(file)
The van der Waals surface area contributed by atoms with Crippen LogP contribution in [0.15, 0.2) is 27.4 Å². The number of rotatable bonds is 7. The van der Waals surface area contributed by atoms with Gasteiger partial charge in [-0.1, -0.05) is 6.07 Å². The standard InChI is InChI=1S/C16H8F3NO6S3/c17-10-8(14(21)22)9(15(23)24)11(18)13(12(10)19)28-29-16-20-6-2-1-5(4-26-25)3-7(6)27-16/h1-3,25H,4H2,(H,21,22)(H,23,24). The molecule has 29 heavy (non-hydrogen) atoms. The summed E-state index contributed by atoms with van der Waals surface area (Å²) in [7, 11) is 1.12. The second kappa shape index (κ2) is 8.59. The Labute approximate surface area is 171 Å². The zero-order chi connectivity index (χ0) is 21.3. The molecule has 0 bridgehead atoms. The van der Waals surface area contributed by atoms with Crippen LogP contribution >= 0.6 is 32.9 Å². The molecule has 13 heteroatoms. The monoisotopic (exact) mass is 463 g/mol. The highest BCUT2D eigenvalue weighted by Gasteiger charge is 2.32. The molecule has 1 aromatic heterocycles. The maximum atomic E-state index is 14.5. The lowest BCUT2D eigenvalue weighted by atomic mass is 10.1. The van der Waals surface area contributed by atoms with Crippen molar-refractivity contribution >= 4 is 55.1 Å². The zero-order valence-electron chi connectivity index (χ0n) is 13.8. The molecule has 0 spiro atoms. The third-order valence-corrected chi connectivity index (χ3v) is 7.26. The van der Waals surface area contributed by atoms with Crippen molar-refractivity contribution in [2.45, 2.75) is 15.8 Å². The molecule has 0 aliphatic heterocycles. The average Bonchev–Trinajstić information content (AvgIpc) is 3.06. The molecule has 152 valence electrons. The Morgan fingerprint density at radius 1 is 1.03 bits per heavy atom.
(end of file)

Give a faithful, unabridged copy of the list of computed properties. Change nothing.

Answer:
The van der Waals surface area contributed by atoms with Crippen LogP contribution in [0.15, 0.2) is 27.4 Å². The number of rotatable bonds is 7. The van der Waals surface area contributed by atoms with Gasteiger partial charge in [-0.1, -0.05) is 6.07 Å². The standard InChI is InChI=1S/C16H8F3NO6S3/c17-10-8(14(21)22)9(15(23)24)11(18)13(12(10)19)28-29-16-20-6-2-1-5(4-26-25)3-7(6)27-16/h1-3,25H,4H2,(H,21,22)(H,23,24). The molecule has 29 heavy (non-hydrogen) atoms. The summed E-state index contributed by atoms with van der Waals surface area (Å²) in [7, 11) is 1.12. The second kappa shape index (κ2) is 8.59. The Labute approximate surface area is 171 Å². The zero-order chi connectivity index (χ0) is 21.3. The molecule has 0 bridgehead atoms. The van der Waals surface area contributed by atoms with Crippen LogP contribution >= 0.6 is 32.9 Å². The molecule has 13 heteroatoms. The monoisotopic (exact) mass is 463 g/mol. The highest BCUT2D eigenvalue weighted by Gasteiger charge is 2.32. The molecule has 1 aromatic heterocycles. The maximum atomic E-state index is 14.5. The lowest BCUT2D eigenvalue weighted by atomic mass is 10.1. The van der Waals surface area contributed by atoms with Crippen molar-refractivity contribution >= 4 is 55.1 Å². The zero-order valence-electron chi connectivity index (χ0n) is 13.8. The molecule has 0 spiro atoms. The third-order valence-corrected chi connectivity index (χ3v) is 7.26. The van der Waals surface area contributed by atoms with Crippen molar-refractivity contribution in [2.45, 2.75) is 15.8 Å². The molecule has 0 aliphatic heterocycles. The average Bonchev–Trinajstić information content (AvgIpc) is 3.06. The molecule has 152 valence electrons. The Morgan fingerprint density at radius 1 is 1.03 bits per heavy atom.